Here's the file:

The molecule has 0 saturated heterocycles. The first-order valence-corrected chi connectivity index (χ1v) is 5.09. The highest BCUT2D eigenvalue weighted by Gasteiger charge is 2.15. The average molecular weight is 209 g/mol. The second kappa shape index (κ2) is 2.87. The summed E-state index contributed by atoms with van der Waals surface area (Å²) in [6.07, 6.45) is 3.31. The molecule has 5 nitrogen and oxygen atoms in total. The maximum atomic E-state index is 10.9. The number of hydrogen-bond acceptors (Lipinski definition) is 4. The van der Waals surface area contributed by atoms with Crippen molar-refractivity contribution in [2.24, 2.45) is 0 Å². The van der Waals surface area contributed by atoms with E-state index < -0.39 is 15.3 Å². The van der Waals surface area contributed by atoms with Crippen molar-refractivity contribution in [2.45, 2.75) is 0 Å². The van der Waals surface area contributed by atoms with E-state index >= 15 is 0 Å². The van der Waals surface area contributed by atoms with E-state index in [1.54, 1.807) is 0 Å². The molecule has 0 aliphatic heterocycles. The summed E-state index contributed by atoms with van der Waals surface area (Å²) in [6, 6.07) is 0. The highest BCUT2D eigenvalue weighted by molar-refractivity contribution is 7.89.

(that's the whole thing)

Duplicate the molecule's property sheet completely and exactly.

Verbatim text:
The molecule has 0 saturated heterocycles. The first-order valence-corrected chi connectivity index (χ1v) is 5.09. The highest BCUT2D eigenvalue weighted by Gasteiger charge is 2.15. The average molecular weight is 209 g/mol. The second kappa shape index (κ2) is 2.87. The summed E-state index contributed by atoms with van der Waals surface area (Å²) in [6.07, 6.45) is 3.31. The molecule has 5 nitrogen and oxygen atoms in total. The maximum atomic E-state index is 10.9. The number of hydrogen-bond acceptors (Lipinski definition) is 4. The van der Waals surface area contributed by atoms with Crippen molar-refractivity contribution in [2.24, 2.45) is 0 Å². The van der Waals surface area contributed by atoms with E-state index < -0.39 is 15.3 Å². The van der Waals surface area contributed by atoms with Crippen molar-refractivity contribution in [2.45, 2.75) is 0 Å². The van der Waals surface area contributed by atoms with E-state index >= 15 is 0 Å². The van der Waals surface area contributed by atoms with E-state index in [1.54, 1.807) is 0 Å². The molecule has 0 aliphatic heterocycles. The summed E-state index contributed by atoms with van der Waals surface area (Å²) in [6, 6.07) is 0. The highest BCUT2D eigenvalue weighted by molar-refractivity contribution is 7.89.